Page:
But the rest of the episode is full of great moments that still fail to sell properly. Like all the Hawk/Tank banter, the worst being over a bowling gag. Or all of the Blastarr stuff, where the photography is so badly composed the CG model feels far more out of place than usual, complete with shots where actor eye lines are wildly off, something this show has been really great about in the past. And that climax, where Dread and Power are face-to-face, which should be an amazing punch of epic power, is so clumsily staged, actually leaving me confused half the time as to what's going on, and ends so abruptly that it did nothing for me, especially when Lacchi suddenly appears with a gun in hand. And no, you shouldn't just be able to use those blasters to harmlessly shoot the guns out of villains' hands, which happens multiple times throughout the episode. The worst being when Tank uses his massive bazooka to knock a gun from an Overunit's hand. Dude's entire arm should have blown off!
Regardless of how epic and exciting the script to this episode was, the direction was just a very shittily executed job, and Otto Hanus should feel bad for it. It's something which just shouldn't have happened, like getting Vince Colletta to ink Jack Kirby's astounding run of The Mighty Thor. Which isn't to say there aren't a few decent bits in there, like the effects shots of the dropship landing and taking off, which doesn't look like the typical cut-n-paste effects they usually go with. Or Power and Scout egging on a raging Blastarr. Or Soaron's valiant if misguided sacrifice. And there's a nice bit where all our heroes gather and Power On, and it's such a heroic title screen shot of them all together in their armor that I couldn't help but smile. And Pilot's helmet! I mentioned a few episodes ago that I'm glad someone finally gave her more headgear than a pair of sunglasses, and I'm glad to see it's stuck around.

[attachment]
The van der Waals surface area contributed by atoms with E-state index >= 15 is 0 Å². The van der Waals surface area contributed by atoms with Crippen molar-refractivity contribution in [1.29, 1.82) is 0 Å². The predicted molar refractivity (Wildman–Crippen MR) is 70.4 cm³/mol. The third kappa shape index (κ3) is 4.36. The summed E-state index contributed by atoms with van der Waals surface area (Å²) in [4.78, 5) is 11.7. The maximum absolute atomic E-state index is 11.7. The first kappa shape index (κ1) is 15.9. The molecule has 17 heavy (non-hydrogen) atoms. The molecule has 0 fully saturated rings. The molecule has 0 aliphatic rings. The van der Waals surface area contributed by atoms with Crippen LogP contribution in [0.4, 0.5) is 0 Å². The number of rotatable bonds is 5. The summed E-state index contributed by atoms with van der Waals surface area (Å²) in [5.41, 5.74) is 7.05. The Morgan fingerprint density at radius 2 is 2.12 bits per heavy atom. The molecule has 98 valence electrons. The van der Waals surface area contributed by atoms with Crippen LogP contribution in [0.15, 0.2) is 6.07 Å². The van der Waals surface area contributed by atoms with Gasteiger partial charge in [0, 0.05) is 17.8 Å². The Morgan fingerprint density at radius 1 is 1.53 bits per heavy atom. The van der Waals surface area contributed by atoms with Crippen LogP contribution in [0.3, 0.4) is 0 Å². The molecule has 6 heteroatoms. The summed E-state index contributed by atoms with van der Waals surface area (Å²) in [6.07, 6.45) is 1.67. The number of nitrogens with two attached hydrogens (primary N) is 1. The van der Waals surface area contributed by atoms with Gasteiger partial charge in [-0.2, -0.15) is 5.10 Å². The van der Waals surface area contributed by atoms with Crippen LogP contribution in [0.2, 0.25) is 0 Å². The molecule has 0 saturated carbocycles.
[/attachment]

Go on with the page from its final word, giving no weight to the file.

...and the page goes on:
But overall, this episode is a firecracker that had every component in place to make for one hell of a big bang, but because that one guy failed to place the fuse properly, it ultimately fizzled.
Noel, you hit on a number of ways in which "New Order: Part 2 - The Land Shall Burn" is a total less than the sum of its parts, and for the most part I agree with you. But for me, there was a much larger issue that kept this episode from clicking, and that's the total and complete lack of drama. I don't know how familiar our readers are with cartoons of the 80s, but there's a formula to them that goes a little something like this: